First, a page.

Flash Crashes and Dashes will become more apparent. By their very nature they are de-stabilizing. When certain natural frequency boundary conditions are broken the markets will eventual seize up, despite all circuit breakers and attempts by authorities to stabilize markets. These boundary conditions are not presently understood nor seen to exist. For practitioners of Chaos Theory they are a basic tenet to understanding any phase shift.

We are nearing a 'phase shift' in what I will refer to as the energy level of the markets. Elliott Wave practitioners would refer to it as a 'higher degree pivot'. W D Gann practitioners would call it a Gann Cardinal. Economists call it a "Tipping Point". I call it a 'Critical Point' or 'Chaotic Transient'.

A trader would just call it a market melt-down or melt-up! Few alive have ever witnessed either.

For further insight I would refer you to my previous article: EXTEND & PRETEND - Manufacturing a Minsky Melt-Up

Buy -- Sell

Sign Up for the next release in the EXTEND & PRETEND series: Commentary
The previous EXTEND & PRETEND article: EXTEND & PRETEND: Its either RICO Act or Control Fraud

SOURCES
(1) 05-18-10 Financial markets regulation: The tipping point VOX
(2) 05-17-10 How the 'Flash Crash' Echoed Black Monday WSJ
(3) 06-01-10 Stock markets: That sinking feeling Financial Times

REFERENCES
Caplan, Keith, Robert P Cohen, Jimmie Lenz, and Christopher Pullano (2009), "Dark Pools of Liquidity", PriceWaterHouseCoopers, Alternatives Newsletter.
Gorham, Michael, and Nidhi Singh (2009), Electronic Exchanges: The Global Transformation from Pits to Bits, Elsevier.
Krause, Reinhardt (2008), "Dark Pools Let Big Institutions Trade Quietly", Investor's Business Daily.
Patterson, Scott, Kara Scannell and Geoffrey Rogow (2009), "Ban on Flash Orders Is Considered by SEC: Schapiro Sees Inequity While Exchanges Wrestle for Market Share in High-Speed Trading", The Wall Street Journal, 5 August.
Schlegel, Kip (1993), "Crime in the Pits: The Regulation of Futures Trading, American Academy of Political and Social Science
Securities and Exchange Commission (2009a), "SEC Issues Proposals to Shed Greater Light on Dark Pools", October 21.
Securities and Exchange Commission (2009b), "Strengthening the Regulation of Dark Pools", SEC Open Meeting, October 21.
Younglai, Rachelle and Jonathan Spicer (2009), "US SEC says "dark pools" are emerging risk to market", Reuters, 18 June.

 


 

Gordon Long

Author: Gordon Long

Gordon T. Long
Publisher - LONGWave

Gordon T. Long

Gordon T. Long has been publically offering his financial and economic writing since 2010, following a career internationally in technology, senior management & investment finance. He brings a unique perspective to macroeconomic analysis because of his broad background, which is not typically found or available to the public.

Mr. Long was a senior group executive with IBM and Motorola for over 20 years. Earlier in his career he was involved in Sales, Marketing & Service of computing and network communications solutions across an extensive array of industries. He subsequently held senior positions, which included: VP & General Manager, Four Phase (Canada); Vice President Operations, Motorola (MISL - Canada); Vice President Engineering & Officer, Motorola (Codex - USA).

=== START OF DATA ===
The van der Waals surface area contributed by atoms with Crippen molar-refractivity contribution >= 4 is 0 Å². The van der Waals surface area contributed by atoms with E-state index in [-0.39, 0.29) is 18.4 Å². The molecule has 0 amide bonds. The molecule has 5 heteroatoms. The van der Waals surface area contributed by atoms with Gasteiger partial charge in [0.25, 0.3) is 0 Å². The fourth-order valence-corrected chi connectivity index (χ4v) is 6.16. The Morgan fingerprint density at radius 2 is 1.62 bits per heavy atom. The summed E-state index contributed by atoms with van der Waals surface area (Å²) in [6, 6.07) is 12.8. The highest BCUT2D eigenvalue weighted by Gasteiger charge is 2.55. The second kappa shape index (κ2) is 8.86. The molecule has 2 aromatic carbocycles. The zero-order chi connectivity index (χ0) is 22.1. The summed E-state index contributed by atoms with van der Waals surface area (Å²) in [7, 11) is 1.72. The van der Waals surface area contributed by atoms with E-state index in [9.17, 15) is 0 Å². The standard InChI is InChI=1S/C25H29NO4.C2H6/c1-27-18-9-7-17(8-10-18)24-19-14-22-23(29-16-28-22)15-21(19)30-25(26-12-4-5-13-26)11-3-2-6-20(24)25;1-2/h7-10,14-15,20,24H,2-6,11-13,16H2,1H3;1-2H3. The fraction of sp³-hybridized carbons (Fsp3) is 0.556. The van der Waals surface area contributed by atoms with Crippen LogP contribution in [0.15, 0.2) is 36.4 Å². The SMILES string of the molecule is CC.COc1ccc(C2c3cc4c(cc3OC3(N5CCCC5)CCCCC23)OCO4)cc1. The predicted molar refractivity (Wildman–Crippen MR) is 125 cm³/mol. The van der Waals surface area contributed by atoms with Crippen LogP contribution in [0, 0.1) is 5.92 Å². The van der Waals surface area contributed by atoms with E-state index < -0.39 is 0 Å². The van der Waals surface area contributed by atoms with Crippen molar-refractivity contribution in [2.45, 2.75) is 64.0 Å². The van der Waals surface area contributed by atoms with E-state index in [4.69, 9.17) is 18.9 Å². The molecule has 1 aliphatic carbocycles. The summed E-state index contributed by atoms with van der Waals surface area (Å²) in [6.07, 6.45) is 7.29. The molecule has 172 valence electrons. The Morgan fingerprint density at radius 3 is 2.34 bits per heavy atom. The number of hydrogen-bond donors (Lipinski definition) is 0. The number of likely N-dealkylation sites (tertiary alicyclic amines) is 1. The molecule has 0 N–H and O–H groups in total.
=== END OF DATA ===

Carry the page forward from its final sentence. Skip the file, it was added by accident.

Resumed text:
After a career with Fortune 500 corporations, he became a senior officer of Cambex, a highly successful high tech start-up and public company (Nasdaq: CBEX), where he spearheaded global expansion as Executive VP & General Manager.

In 1995, he founded the LCM Groupe in Paris, France to specialize in the rapidly emerging Internet Venture Capital and Private Equity industry. A focus in the technology research field of Chaos Theory and Mandelbrot Generators lead in the early 2000's to the development of advanced Technical Analysis and Market Analytics platforms. The LCM Groupe is a recognized source for the most advanced technical analysis techniques employed in market trading pattern recognition.

Mr. Long presently resides in Boston, Massachusetts, continuing the expansion of the LCM Groupe's International Private Equity opportunities in addition to their core financial market trading platforms expertise. GordonTLong.com is a wholly owned operating unit of the LCM Groupe.

Gordon T. Long is a graduate Engineer, University of Waterloo (Canada) in Thermodynamics-Fluid Mechanics (Aerodynamics). On graduation from an intensive 5 year specialized Co-operative Engineering program he pursued graduate business studies at the prestigious Ivy Business School, University of Western Ontario (Canada) on a Northern & Central Gas Corporation Scholarship. He was subsequently selected to attend advanced one year training with the IBM Corporation in New York prior to starting his career with IBM.

Gordon T Long is not a registered advisor and does not give investment advice. His comments are an expression of opinion only and should not be construed in any manner whatsoever as recommendations to buy or sell a stock, option, future, bond, commodity or any other financial instrument at any time. While he believes his statements to be true, they always depend on the reliability of his own credible sources. Of course, he recommends that you consult with a qualified investment advisor, one licensed by appropriate regulatory agencies in your legal jurisdiction, before making any investment decisions, and barring that, we encourage you confirm the facts on your own before making important investment commitments.